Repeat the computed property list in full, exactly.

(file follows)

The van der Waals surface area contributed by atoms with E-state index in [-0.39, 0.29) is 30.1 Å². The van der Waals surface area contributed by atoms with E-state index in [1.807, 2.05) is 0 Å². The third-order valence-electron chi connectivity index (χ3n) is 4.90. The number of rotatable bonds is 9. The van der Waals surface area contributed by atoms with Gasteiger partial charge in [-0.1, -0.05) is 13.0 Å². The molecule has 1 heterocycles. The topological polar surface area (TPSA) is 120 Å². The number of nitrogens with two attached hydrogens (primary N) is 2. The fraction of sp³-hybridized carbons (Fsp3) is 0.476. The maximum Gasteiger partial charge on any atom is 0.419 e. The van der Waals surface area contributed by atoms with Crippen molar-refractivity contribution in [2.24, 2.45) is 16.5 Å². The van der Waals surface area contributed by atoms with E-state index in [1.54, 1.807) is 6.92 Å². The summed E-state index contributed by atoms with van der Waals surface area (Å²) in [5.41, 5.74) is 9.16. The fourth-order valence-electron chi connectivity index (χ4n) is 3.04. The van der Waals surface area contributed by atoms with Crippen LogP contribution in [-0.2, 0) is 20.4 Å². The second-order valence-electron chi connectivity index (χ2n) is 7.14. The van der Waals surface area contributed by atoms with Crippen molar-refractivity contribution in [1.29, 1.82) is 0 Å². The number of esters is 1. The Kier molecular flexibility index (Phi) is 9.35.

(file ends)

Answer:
The van der Waals surface area contributed by atoms with E-state index in [-0.39, 0.29) is 30.1 Å². The van der Waals surface area contributed by atoms with E-state index in [1.807, 2.05) is 0 Å². The third-order valence-electron chi connectivity index (χ3n) is 4.90. The number of rotatable bonds is 9. The van der Waals surface area contributed by atoms with Gasteiger partial charge in [-0.1, -0.05) is 13.0 Å². The molecule has 1 heterocycles. The topological polar surface area (TPSA) is 120 Å². The number of nitrogens with two attached hydrogens (primary N) is 2. The fraction of sp³-hybridized carbons (Fsp3) is 0.476. The maximum Gasteiger partial charge on any atom is 0.419 e. The van der Waals surface area contributed by atoms with Crippen molar-refractivity contribution in [2.24, 2.45) is 16.5 Å². The van der Waals surface area contributed by atoms with E-state index in [1.54, 1.807) is 6.92 Å². The summed E-state index contributed by atoms with van der Waals surface area (Å²) in [5.41, 5.74) is 9.16. The fourth-order valence-electron chi connectivity index (χ4n) is 3.04. The van der Waals surface area contributed by atoms with Crippen LogP contribution in [-0.2, 0) is 20.4 Å². The second-order valence-electron chi connectivity index (χ2n) is 7.14. The van der Waals surface area contributed by atoms with Crippen molar-refractivity contribution in [1.29, 1.82) is 0 Å². The number of esters is 1. The Kier molecular flexibility index (Phi) is 9.35.